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### i and (-1) with Multiple Powers

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Date: 08/09/2001 at 22:32:03
From: Kenneth Martin
Subject: Imaginary numbers (the order in which i and (-1) should be
raised by when using multiple powers)

My question is about the order in which i and (-1) should be raised
when using multiple powers. The problem that I have run into is that
when I change the order of powers I can obtain many different values.
This is just one of the many examples I have:

(-1)^(3/2)^(1/3) equals .8660254038-.5i, but when it is simplified
to (-1)^(1/2) it of course equals i. Stranger still, when I switch the
order of the powers to (-1)^(1/3)^(3/2), the value equals (-i).

I have many more examples of this, but they're generally the same. Why
is it possible to obtain so many different values? I am quite aware
that i's have a nature all their own that negates rules in math that
are followed when dealing with real numbers. So what are the rules we
MUST follow when dealing with i?
```

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Date: 08/11/2001 at 23:15:50
From: Doctor Peterson
Subject: Re: Imaginary numbers (the order in which i and (-1) should
be raised by when using multiple powers)

Hi, Kenneth.

It sounds as if you are finding powers on a calculator without
stopping to think about what they mean. Let's think about that a
moment.

We're working with complex numbers here. Recall that x^(1/2), the
square root, has _two_ values, not just one; in real numbers we can
choose one as the primary root, but we can't even do that in complex
numbers. Further, there are _three_ cube roots, _four_ fourth roots,
and so on. So it really shouldn't surprise you at all that you can get
several different values for the same expression; they are all
correct! What should be surprising is that the calculator would tell
you that one of them is "the" answer. That's the real cause of the
difficulty; whatever rule they use to decide which answer to give
produces different results when you do it in a different order. It
would be better if it told you somehow that this is only one of a
certain number of values.

A side issue to consider is the meaning of x^y^z. We usually take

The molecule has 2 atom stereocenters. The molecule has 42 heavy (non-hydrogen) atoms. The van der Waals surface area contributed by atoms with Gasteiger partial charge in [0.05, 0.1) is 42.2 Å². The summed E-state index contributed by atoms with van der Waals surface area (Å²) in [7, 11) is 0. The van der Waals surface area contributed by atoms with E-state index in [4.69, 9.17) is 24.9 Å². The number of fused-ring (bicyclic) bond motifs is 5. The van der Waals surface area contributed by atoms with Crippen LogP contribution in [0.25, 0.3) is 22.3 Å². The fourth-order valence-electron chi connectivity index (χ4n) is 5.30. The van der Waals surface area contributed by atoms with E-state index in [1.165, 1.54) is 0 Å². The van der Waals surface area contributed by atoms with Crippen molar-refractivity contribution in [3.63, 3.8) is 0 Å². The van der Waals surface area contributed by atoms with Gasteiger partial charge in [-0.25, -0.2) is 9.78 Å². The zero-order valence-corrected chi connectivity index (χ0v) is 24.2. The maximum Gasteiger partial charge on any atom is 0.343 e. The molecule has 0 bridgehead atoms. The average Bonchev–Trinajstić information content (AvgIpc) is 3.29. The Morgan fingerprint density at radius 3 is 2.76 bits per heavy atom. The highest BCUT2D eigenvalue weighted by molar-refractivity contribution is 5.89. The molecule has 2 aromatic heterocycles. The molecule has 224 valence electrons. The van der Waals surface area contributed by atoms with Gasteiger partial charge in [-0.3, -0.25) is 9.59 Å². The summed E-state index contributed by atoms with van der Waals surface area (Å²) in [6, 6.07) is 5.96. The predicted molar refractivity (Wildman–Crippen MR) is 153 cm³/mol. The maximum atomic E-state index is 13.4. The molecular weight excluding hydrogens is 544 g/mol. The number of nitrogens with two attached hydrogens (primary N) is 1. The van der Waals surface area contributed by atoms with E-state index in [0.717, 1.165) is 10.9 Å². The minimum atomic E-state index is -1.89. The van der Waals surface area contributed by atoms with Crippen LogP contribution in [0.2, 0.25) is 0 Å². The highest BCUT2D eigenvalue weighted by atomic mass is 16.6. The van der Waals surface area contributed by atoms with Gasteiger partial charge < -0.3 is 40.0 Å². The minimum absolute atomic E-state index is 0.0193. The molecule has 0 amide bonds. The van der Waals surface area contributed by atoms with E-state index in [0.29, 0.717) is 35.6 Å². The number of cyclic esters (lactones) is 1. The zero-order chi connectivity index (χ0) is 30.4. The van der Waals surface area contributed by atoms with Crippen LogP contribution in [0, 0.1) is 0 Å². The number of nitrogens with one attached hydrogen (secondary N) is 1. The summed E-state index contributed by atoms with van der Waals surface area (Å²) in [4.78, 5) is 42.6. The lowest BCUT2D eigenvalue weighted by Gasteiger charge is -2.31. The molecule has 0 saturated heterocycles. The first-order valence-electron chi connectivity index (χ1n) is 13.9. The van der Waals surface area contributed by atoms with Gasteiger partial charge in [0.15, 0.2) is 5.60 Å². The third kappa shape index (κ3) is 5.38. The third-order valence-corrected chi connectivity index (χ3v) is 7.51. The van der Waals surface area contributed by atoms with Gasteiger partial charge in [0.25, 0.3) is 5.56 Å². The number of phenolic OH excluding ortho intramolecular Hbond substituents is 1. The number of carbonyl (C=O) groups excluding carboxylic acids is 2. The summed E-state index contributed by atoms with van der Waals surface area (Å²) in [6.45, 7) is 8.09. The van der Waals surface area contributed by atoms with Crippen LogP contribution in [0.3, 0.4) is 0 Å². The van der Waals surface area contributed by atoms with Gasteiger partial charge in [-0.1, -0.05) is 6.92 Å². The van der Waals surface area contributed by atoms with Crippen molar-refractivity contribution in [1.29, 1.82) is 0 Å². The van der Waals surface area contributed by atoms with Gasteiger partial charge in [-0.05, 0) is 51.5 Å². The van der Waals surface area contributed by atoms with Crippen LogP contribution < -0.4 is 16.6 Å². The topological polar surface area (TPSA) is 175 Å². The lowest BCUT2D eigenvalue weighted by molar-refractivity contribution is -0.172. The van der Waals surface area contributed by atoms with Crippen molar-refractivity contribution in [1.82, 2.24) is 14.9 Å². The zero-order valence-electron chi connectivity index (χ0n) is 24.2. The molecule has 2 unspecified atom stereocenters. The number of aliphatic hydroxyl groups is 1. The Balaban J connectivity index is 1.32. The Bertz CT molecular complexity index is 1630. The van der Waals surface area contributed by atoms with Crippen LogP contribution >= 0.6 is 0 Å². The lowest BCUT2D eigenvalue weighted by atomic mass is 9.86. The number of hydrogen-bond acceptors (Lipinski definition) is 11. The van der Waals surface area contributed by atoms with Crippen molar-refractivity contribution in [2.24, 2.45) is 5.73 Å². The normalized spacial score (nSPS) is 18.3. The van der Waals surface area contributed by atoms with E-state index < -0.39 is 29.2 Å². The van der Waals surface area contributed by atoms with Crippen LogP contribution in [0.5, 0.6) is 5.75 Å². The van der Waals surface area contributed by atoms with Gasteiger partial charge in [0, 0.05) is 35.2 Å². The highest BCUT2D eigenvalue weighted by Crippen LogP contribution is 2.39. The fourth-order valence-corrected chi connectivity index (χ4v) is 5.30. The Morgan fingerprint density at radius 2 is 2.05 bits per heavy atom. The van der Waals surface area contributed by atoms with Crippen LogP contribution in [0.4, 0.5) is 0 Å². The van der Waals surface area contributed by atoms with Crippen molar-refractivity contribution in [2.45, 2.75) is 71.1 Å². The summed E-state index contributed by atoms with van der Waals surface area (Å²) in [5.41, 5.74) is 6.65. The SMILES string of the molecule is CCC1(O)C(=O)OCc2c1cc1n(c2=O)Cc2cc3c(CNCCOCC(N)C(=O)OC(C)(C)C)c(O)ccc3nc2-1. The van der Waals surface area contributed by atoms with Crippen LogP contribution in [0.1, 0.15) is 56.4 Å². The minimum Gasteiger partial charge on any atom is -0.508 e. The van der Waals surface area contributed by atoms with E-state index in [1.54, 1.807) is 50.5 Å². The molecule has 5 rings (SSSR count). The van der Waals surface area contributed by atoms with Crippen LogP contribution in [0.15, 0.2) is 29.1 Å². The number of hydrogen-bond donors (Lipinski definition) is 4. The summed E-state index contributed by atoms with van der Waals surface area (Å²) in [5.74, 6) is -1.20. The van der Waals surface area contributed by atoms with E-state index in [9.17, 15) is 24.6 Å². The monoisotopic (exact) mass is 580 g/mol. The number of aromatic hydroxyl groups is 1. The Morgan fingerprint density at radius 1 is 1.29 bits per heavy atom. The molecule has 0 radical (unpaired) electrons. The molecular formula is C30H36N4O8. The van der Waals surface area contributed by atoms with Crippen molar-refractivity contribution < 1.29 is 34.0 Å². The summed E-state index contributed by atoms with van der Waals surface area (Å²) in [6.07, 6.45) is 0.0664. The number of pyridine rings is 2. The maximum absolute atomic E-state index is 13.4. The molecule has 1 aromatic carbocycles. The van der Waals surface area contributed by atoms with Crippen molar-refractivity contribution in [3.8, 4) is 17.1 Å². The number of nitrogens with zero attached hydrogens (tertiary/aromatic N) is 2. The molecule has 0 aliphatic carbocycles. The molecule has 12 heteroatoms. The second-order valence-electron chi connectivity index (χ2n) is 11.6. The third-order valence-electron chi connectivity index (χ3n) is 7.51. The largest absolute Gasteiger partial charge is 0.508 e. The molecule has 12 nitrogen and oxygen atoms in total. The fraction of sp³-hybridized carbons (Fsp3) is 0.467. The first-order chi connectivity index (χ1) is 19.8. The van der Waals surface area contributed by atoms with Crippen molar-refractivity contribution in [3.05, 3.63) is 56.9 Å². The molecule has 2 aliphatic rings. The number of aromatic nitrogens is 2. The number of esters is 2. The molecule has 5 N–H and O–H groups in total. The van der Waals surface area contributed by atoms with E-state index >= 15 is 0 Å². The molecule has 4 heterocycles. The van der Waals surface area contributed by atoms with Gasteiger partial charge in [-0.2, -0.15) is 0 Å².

this to mean x^(y^z); you appear to mean (x^y)^z, which is the same
as x^(yz). I'll add brackets to avoid confusion.

So let's try doing the calculation as if we were the calculator, doing
just what we're told. The expression

[(-1)^(3/2)]^(1/3)

tells the calculator to raise -1 to the 3/2 power, which it probably
does by taking "the" square root, i, and cubing it, to get -i. (Of
course, this is actually the other square root of -1.) It would be
equally valid to take -i as the square root and cube it to get i; but
let's forget that for now. Now the calculator will take "the" cube
root of this, which might be done either by thinking of it as having
angle 270 degrees and dividing by 3 to get 90 degrees (giving the cube
root as i); or it might think of the angle as -90 degrees and take the
cube root with angle -30 degrees. The latter agrees with the answer
you give.

Since there are two square roots and three cube roots, there will be
six possible values for this expression. You've found ways to get
three of them. See if you can do the same thing I just did to explain

[(-1)^(1/3)]^(3/2)

I'd get i, myself; but we don't know for sure what rules the
calculator is using. You might want to read the manual to see if they
tell you, or keep it a secret.

You can also read these answers from the Dr. Math archives for some

Multiplying Radicals of Negative Numbers
http://mathforum.org/dr.math/problems/amy.7.12.00.html

Cube Roots of Numbers
http://mathforum.org/dr.math/problems/martin11.5.97.html

- Doctor Peterson, The Math Forum
http://mathforum.org/dr.math/
```

```
Date: 08/12/2001 at 17:54:11
From: Kenneth Martin
Subject: Thank you

I recently submitted a question to Dr. Math about a problem I was
having with i. Within a couple of days I received a response that
helped with the problem that I had. Dr. Math explained enough for me
to understand the solution, yet left enough unexplained to make me
rethink the problem. You have managed to answer more for me in two
days then my teachers could in two years! I just wanted to thank you
and I hope you will continue helping students like myself for a long
time to come.
```
Associated Topics:
High School Exponents
High School Imaginary/Complex Numbers

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